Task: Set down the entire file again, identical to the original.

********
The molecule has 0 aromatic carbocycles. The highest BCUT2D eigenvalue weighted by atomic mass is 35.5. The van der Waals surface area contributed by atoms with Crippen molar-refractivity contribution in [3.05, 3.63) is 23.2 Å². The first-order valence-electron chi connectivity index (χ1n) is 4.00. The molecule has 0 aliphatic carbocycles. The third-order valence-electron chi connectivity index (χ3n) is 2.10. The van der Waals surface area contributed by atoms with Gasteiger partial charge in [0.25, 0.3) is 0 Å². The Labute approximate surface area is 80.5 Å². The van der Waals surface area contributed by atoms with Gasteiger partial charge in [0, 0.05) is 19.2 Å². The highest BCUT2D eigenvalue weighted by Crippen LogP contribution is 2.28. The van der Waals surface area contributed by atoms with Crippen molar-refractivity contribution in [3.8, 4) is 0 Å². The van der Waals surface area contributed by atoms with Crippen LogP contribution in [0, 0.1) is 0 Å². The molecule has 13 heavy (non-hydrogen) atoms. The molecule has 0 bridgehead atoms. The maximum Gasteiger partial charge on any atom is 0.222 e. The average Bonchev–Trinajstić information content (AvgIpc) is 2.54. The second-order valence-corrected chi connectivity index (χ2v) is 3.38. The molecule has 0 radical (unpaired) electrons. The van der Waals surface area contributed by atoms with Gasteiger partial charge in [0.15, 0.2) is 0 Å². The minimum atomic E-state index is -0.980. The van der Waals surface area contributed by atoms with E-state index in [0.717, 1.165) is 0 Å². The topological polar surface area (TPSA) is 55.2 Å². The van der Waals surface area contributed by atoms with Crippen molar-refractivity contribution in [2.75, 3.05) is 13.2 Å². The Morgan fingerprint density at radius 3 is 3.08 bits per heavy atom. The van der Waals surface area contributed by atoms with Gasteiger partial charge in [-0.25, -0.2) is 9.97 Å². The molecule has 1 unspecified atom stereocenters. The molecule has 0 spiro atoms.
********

The molecule has 0 aromatic carbocycles. The highest BCUT2D eigenvalue weighted by atomic mass is 35.5. The van der Waals surface area contributed by atoms with Crippen molar-refractivity contribution in [3.05, 3.63) is 23.2 Å². The first-order valence-electron chi connectivity index (χ1n) is 4.00. The molecule has 0 aliphatic carbocycles. The third-order valence-electron chi connectivity index (χ3n) is 2.10. The van der Waals surface area contributed by atoms with Gasteiger partial charge in [0.25, 0.3) is 0 Å². The Labute approximate surface area is 80.5 Å². The van der Waals surface area contributed by atoms with Gasteiger partial charge in [0, 0.05) is 19.2 Å². The highest BCUT2D eigenvalue weighted by Crippen LogP contribution is 2.28. The van der Waals surface area contributed by atoms with Crippen molar-refractivity contribution in [3.8, 4) is 0 Å². The van der Waals surface area contributed by atoms with Crippen LogP contribution in [0, 0.1) is 0 Å². The molecule has 13 heavy (non-hydrogen) atoms. The molecule has 0 bridgehead atoms. The maximum Gasteiger partial charge on any atom is 0.222 e. The average Bonchev–Trinajstić information content (AvgIpc) is 2.54. The second-order valence-corrected chi connectivity index (χ2v) is 3.38. The molecule has 0 radical (unpaired) electrons. The van der Waals surface area contributed by atoms with Gasteiger partial charge in [0.15, 0.2) is 0 Å². The minimum atomic E-state index is -0.980. The van der Waals surface area contributed by atoms with E-state index in [0.717, 1.165) is 0 Å². The topological polar surface area (TPSA) is 55.2 Å². The van der Waals surface area contributed by atoms with Crippen molar-refractivity contribution in [2.75, 3.05) is 13.2 Å². The Morgan fingerprint density at radius 3 is 3.08 bits per heavy atom. The van der Waals surface area contributed by atoms with Gasteiger partial charge in [-0.25, -0.2) is 9.97 Å². The molecule has 1 unspecified atom stereocenters. The molecule has 0 spiro atoms.